“Right now I’m just trying to take it slow with my family and weigh my options,” Porter Jr. said, according to the Kansas City Star. “I plan to get my (national letter of intent) from Washington back and just go from there, not saying that I’m not going to Washington anymore, but I just want to get it back and weigh my options.”

The prevailing thought has been that the Porters will ultimately land in Columbia, where they have significant history.

Still, it would appear at least publicly that Porter, Jr., a potential No. 1 pick in the 2018 NBA draft, will weigh his options in at least the short-term.

Calipari signs two-year extension with Kentucky

AP Photo/Tony Gutierrez
1 Comment

Kentucky continues to take care of John Calipari.

The Wildcats coach has received a two-year extension, keeping him under contract in Lexington through the 2024 season, the school announced Wednesday.

The contract will pay Calipari $7.75 million next season and increase to $8 million per season thereafter.

“John has achieved consistent championship-level performance at Kentucky,” Kentucky athletic director Mitch Barnhart said in a statement. “No one in America is better suited for everything that comes with being the coach here. Not only has he attained incredible success on the court, he is also a leader in our community and in college basketball.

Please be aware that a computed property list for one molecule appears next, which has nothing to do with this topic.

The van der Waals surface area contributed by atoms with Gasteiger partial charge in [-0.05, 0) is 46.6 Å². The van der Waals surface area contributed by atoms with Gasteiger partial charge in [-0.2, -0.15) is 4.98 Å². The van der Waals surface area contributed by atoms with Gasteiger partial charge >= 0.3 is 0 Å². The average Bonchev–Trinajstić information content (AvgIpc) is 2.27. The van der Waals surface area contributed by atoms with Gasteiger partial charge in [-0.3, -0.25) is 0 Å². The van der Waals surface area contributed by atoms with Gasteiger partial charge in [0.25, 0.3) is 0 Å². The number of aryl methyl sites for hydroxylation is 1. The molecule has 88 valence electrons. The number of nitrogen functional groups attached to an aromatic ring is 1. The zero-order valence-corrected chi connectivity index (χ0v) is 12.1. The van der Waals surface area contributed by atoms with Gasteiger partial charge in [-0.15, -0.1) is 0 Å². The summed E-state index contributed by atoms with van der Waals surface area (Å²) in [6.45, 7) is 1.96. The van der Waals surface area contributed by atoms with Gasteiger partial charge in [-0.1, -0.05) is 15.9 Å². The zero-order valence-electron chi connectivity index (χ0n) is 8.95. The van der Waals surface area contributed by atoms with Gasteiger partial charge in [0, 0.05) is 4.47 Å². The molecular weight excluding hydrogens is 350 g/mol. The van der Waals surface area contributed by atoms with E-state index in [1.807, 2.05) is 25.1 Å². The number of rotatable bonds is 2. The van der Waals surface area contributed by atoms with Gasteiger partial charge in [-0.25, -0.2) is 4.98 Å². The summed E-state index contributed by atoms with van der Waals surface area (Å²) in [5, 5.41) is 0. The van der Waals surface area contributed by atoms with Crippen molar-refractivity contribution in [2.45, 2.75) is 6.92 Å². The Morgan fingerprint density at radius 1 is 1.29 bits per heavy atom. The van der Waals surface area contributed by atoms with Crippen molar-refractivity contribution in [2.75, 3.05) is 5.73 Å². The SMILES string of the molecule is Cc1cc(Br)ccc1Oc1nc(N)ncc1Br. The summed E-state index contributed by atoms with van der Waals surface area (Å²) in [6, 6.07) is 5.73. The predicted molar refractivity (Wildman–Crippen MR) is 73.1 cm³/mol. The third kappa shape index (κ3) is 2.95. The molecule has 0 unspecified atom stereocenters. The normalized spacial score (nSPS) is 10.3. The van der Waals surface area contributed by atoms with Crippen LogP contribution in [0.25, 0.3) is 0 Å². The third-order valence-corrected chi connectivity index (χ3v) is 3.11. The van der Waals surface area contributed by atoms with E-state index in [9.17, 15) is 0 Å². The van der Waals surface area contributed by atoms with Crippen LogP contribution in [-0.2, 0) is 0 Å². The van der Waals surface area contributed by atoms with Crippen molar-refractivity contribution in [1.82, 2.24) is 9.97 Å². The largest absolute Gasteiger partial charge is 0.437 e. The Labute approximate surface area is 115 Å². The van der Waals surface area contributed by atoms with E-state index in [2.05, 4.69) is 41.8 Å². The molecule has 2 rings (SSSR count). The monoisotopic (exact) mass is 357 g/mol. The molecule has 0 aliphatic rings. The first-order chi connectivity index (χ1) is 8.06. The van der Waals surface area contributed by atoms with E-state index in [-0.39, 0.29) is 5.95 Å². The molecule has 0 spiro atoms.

“We have been blessed to have him and Ellen here for the last eight years and we are blessed they will continue to call Kentucky home.”

Not only does the deal extend Calipari, but it continues to keep Kentucky competitive with the NBA, which would seem to be the only outlet that would even potentially tempt Calipari away from Kentucky. An NBA franchise would have to make him among the highest-paid coaches in the league to even match Kentucky financially.

Of course, given that Calipari has spurned interest from the league since returning to college in 2000, it seems unlikely that financial considerations would be the lone or heaviest variable in making a decision to move on.

Certainly, Calipari has an excellent thing going at Kentucky as the premier recruiting program in the country that has enjoyed serious success on the court, culminating in a 2012 national title and a 38-0 start to the 2015 season before a loss in the Final Four.

“The last eight years at the University of Kentucky have been a terrific ride,” Calipari said in a statement. “This extension shows our full commitment to each other. I believe this school is the gold standard and I’m so thankful and blessed that this university has given me this opportunity at this point in my career.”

The Wildcats face UCLA in the Sweet 16 on Friday.